The James Preservation Trust represents the historical interests of the family of Frank & Jesse James. Everyday the Trust deals with claims from the public regarding the outlaw Jesse James. Most claims regard a kinship to the outlaws, or a story of a relationship passed down through generations of a family. Only a few claims are submitted with supporting evidence.Most every one of the claims is unproved.
Some claims, such as the claim made by the motorcycle celebrity Jesse Gregory James that he is a descendant of the outlaw Jesse James, are plainly fraudulent. The Trust challenged the celebrity to produce evidence of his claim. The celebrity has produced no evidence. The Trust since has labeled Jesse G. James a fraud.
Among all the claims, however, no claim has ever come from as high a level as one intent upon becoming President of the United States…until now.
As reported in the press on November 21, 2011, T-GOP Presidential hopeful Michele Bachmann writes in her book
Core of Conviction: My Story that her second great grandfather won a farm in a poker game with the outlaw Jesse James.
It’s an historically recognized fact that throughout his lifetime Jesse James never owned a farm of his own. It’s also a fact that Jesse James was assassinated as he worked on a finance plan (robbery) to purchase a farm for his family in Nebraska. But the deal was never closed.
The James Preservation Trust challenges Michelle Bachman to produce the transfers of record regarding her second great grandfather’s farm that she claims he won from Jesse James.
Following Michele Bachmann’s claim, a thoughtful exploration of the facts behind Bachmann’s fraudulent claim was made on the
Huffington Post by author Chris Rodda.
Rodda is a Senior Research Director for the Military Religious Freedom Foundation (MRFF). She also is author of
Liars For Jesus: The Religious Right’s Alternate Version of American History
Did Michele Bachmann Really Expect to Get Away With Her Jesse James Story?
Rodda then produced the facts behind the story, now copied here:
So, let’s start with the passage from Bachmann’s book:
“… When the bugle sounded, Iowans answered the call. That same great-great-grandfather Halvor Munson — the tall one who almost didn’t get to leave Norway — was fifteen when the Civil War broke out. Halvor rushed to enlist, and because he was big, it was easy for him to join the Army. The young soldier was sent west, spending the war years guarding U.S. forts out on the frontier.
“After the war, Halvor was demobilized and ended up coming home on a river raft. And who else was on the raft? None other than Jesse James and his gang. That notorious criminal crew, in fact, invited Halvor to join them; he declined. Yet he did agree to play poker with James and his gang, and he won, of all things, a farm in Iola, Kansas. Who would know that you could win at poker with Jesse James and live? For a while, Halvor traveled back and forth between Kansas and Iowa, but Iowa was always his home. …”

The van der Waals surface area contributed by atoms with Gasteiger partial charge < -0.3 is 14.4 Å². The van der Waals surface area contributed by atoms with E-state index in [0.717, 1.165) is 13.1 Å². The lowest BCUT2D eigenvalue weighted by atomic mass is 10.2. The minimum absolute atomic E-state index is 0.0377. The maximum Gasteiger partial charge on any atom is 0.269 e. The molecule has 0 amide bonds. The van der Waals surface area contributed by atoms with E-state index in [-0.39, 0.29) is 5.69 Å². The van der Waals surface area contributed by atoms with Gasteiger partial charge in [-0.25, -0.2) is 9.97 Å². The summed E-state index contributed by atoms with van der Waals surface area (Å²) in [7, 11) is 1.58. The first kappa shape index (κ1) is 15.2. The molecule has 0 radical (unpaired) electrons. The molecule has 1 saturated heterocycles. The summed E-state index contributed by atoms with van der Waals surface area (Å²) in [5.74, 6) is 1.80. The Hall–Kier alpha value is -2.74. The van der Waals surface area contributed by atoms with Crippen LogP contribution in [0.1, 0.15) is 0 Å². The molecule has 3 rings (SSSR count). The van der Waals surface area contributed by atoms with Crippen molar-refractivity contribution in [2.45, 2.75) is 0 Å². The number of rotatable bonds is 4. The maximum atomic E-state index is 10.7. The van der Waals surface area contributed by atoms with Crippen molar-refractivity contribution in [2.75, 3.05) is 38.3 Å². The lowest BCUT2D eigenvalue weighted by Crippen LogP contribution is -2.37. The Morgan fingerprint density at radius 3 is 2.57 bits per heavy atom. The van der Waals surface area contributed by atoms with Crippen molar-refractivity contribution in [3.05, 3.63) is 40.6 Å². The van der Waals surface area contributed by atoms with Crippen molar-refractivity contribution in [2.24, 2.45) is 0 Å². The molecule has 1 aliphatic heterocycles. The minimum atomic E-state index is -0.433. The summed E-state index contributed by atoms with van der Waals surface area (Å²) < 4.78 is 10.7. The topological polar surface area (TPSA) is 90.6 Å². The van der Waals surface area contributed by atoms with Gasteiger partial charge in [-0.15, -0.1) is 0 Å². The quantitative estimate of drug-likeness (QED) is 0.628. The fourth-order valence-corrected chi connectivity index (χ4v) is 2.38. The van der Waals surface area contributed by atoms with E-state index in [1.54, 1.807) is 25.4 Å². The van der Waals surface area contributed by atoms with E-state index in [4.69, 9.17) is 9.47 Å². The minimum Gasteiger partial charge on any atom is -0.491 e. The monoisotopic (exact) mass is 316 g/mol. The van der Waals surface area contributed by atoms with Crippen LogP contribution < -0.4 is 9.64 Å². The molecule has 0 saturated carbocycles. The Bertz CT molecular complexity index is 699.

Now, let’s separate fact from fiction.
In the paragraph before the Jesse James claim, Bachmann is just keeping up the most important piece of fiction in the story she tells when campaigning in Iowa — that the intended destination of her immigrant ancestors was the awesome state of Iowa, and that it was Iowa where they settled upon arriving in the United States in 1857. In both her campaigning story and her book, Bachmann simply omits that her ancestors first lived in Wisconsin for well over three years, then went to the Dakota Territory for about the same length of time, and only ended up in Iowa — seven years after coming to America — because they couldn’t hack the hardships and dangers of the Dakota Territory, and fled to the safety of a well established Norwegian community in Iowa. So, of course, in her new Jesse James poker game story, she had to make her great-great-grandfather Halvor an Iowan when he enlisted in the Union Army.
Halvor did enlist in the Union Army, and he was only fifteen at the time. That part is true. He enlisted in February 1862, and his sixteenth birthday was on March 1, 1862. But he was not an Iowan; he was a Dakotan. He became a private in Company A of the 1st Battalion Dakota Cavalry, which was organized in April 1862. Halvor wasn’t “sent west.” He already was west.
Next, Bachmann’s story places the alleged poker game with Jesse James at the time when Halvor’s Army unit was demobilized, and Halvor was supposedly on his way home on a river raft. But this is impossible for two reasons.
First, since Halvor’s home was in the Dakota Territory, and not in Iowa, there wouldn’t have been any river raft trip for him to get home. According to his military records, Halvor’s unit mustered out on May 9, 1865 at Vermillion, Dakota Territory, only about fifteen miles from his home at Elk Point — close enough to just walk home. But it’s actually highly unlikely that Halvor even went home at all. His family had left fled the Dakota Territory in 1864, and were then in Utica Township, Iowa. But he probably didn’t go there either, and even if he did, he couldn’t have gone by raft because Utica Township is almost 300 miles away from the Missouri River.